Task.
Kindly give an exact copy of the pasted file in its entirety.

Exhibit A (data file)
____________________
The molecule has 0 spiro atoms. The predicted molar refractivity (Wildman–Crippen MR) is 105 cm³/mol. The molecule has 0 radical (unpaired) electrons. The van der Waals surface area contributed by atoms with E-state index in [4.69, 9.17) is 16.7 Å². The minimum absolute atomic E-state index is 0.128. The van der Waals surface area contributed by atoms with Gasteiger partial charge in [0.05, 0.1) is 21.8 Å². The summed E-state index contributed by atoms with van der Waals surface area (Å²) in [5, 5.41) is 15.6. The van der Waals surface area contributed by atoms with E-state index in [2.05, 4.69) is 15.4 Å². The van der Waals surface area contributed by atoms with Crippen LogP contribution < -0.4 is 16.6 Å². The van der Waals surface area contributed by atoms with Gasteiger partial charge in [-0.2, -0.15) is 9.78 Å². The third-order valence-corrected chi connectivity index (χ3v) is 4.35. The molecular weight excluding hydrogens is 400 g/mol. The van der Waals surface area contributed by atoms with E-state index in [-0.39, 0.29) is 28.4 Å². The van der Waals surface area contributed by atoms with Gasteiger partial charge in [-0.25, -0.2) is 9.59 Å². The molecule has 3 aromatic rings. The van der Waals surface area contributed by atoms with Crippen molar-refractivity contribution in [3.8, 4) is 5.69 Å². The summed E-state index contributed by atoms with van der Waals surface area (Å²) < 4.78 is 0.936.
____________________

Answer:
The molecule has 0 spiro atoms. The predicted molar refractivity (Wildman–Crippen MR) is 105 cm³/mol. The molecule has 0 radical (unpaired) electrons. The van der Waals surface area contributed by atoms with E-state index in [4.69, 9.17) is 16.7 Å². The minimum absolute atomic E-state index is 0.128. The van der Waals surface area contributed by atoms with Gasteiger partial charge in [0.05, 0.1) is 21.8 Å². The summed E-state index contributed by atoms with van der Waals surface area (Å²) in [5, 5.41) is 15.6. The van der Waals surface area contributed by atoms with E-state index in [2.05, 4.69) is 15.4 Å². The van der Waals surface area contributed by atoms with Crippen LogP contribution < -0.4 is 16.6 Å². The van der Waals surface area contributed by atoms with Gasteiger partial charge in [-0.2, -0.15) is 9.78 Å². The third-order valence-corrected chi connectivity index (χ3v) is 4.35. The molecular weight excluding hydrogens is 400 g/mol. The van der Waals surface area contributed by atoms with E-state index in [-0.39, 0.29) is 28.4 Å². The van der Waals surface area contributed by atoms with Gasteiger partial charge in [-0.25, -0.2) is 9.59 Å². The molecule has 3 aromatic rings. The van der Waals surface area contributed by atoms with Crippen molar-refractivity contribution in [3.8, 4) is 5.69 Å². The summed E-state index contributed by atoms with van der Waals surface area (Å²) < 4.78 is 0.936.